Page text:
Takotsubo syndrome is a disorder characterized by abrupt transitory left ventricular systolic dysfunction, which can be difficult to identify from acute myocardial infarction at presentation. Although takotsubo syndrome was previously thought to be a benign, self-limiting condition, recent studies have confirmed that patients with the condition have persistent subtle ongoing cardiac dysfunction, and many continue to have limited symptoms despite restoration of left ventricular ejection fraction.
Furthermore, these patients bear a significant morbidity and death burden, with rates of future major adverse cardiovascular events approaching those of patients with acute coronary syndrome. The processes behind this disease were unknown. Despite extensive study, the medical community still has imperfect knowledge of its etiology and pathophysiology. The most established and well-known explanation is catecholamine-induced myocardial damage. However, it does not explain all clinical symptoms and presentations of the illness, and various additional routes and abnormalities are developing.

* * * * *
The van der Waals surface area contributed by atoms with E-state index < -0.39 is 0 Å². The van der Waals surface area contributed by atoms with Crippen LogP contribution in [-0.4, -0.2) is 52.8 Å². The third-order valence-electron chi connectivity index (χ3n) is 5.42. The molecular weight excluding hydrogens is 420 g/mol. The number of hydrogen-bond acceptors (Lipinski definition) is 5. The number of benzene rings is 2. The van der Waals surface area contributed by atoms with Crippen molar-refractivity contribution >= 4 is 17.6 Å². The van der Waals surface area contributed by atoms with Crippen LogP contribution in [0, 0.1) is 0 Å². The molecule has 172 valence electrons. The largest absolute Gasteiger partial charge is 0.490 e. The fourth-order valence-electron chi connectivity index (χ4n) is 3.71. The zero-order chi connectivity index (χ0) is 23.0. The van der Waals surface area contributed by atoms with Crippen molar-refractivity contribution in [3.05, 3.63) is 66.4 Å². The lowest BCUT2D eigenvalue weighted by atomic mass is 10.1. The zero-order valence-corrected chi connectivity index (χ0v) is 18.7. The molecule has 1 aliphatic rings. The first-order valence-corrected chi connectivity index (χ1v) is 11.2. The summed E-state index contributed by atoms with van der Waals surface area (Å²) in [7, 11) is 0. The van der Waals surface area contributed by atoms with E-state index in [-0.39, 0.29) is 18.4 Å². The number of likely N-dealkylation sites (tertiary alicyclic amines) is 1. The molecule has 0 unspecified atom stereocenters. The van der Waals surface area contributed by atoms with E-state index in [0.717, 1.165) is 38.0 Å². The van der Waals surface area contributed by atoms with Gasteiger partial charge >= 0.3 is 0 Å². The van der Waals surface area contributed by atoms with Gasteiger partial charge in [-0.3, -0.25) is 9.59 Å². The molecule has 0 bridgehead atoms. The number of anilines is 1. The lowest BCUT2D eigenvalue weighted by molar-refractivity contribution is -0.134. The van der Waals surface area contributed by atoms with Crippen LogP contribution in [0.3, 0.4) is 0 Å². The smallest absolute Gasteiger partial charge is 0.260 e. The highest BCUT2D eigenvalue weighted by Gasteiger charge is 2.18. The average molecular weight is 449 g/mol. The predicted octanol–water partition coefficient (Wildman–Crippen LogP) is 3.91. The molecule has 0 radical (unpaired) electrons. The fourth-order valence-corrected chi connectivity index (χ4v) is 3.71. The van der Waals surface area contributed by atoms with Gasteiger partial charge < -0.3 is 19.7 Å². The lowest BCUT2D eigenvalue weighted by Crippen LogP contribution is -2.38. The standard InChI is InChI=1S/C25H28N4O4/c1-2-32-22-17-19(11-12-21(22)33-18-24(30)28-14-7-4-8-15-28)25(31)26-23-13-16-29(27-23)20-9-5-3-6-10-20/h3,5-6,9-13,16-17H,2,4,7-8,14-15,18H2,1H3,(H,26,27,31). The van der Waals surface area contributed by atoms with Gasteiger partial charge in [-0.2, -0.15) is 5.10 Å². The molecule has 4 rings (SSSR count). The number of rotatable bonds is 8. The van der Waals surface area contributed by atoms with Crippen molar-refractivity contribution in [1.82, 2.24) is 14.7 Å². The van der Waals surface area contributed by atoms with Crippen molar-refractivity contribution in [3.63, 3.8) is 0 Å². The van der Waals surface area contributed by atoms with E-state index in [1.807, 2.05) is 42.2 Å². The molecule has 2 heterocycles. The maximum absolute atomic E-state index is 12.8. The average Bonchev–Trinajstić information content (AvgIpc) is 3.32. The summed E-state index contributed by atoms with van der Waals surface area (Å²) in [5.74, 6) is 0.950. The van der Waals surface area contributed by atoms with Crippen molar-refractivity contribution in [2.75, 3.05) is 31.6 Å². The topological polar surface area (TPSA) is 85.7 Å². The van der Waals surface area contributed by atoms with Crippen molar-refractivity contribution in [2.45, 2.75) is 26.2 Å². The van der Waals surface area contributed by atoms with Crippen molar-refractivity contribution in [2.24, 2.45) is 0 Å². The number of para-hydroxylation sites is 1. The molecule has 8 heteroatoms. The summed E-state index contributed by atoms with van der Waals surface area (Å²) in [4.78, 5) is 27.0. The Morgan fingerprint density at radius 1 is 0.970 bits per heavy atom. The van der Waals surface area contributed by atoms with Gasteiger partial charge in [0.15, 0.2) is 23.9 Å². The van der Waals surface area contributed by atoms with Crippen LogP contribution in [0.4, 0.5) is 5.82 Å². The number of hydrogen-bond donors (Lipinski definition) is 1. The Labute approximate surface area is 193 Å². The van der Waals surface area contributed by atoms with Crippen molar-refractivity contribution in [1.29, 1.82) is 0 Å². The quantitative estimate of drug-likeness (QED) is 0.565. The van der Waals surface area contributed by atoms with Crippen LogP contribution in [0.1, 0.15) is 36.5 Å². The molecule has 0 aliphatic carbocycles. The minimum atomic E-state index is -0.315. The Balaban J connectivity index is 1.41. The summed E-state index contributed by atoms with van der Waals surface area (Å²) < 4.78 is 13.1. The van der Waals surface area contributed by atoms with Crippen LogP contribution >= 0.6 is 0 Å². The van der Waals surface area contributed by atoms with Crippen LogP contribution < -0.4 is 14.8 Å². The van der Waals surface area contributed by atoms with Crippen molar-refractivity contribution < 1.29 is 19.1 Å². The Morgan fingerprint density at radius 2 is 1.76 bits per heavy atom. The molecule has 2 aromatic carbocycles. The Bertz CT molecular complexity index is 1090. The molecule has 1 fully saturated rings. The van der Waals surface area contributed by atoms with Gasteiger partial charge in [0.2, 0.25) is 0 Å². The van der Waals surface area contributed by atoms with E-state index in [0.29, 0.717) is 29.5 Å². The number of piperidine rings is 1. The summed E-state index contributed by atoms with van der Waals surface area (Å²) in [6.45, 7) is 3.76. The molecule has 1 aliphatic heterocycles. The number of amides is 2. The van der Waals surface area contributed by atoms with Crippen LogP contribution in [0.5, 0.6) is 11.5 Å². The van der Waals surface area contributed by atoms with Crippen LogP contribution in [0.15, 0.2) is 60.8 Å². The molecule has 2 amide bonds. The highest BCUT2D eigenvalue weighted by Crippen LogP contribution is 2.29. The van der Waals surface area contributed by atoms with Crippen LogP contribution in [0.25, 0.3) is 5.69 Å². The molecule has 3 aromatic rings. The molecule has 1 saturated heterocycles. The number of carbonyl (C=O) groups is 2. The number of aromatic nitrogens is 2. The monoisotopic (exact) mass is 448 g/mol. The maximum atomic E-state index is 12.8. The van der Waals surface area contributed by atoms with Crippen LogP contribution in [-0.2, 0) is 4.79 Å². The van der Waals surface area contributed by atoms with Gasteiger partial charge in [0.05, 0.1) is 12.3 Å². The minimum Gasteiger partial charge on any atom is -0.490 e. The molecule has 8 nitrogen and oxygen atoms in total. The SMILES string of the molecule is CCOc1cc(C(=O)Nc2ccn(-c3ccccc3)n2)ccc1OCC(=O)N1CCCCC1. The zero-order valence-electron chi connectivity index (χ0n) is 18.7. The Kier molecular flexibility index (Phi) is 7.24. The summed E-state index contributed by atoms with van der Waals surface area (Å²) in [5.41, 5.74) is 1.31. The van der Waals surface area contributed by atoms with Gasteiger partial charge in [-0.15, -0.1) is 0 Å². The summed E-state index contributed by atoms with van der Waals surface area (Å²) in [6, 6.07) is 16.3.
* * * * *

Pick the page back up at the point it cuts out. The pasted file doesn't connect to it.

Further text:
Due to a lack of knowledge of its underlying pathophysiology, there was a paucity of evidence-based therapies to manage the acute episode, reduce recurrences, and prevent significant adverse cardiovascular events. Therefore, it emphasized the importance of the additional study to get a better knowledge of the underlying pathophysiology to design adequate randomized controlled trials of therapies targeting the causal pathways. Only then can evidence-based management options be devised to enhance clinical outcomes of this potentially fatal illness.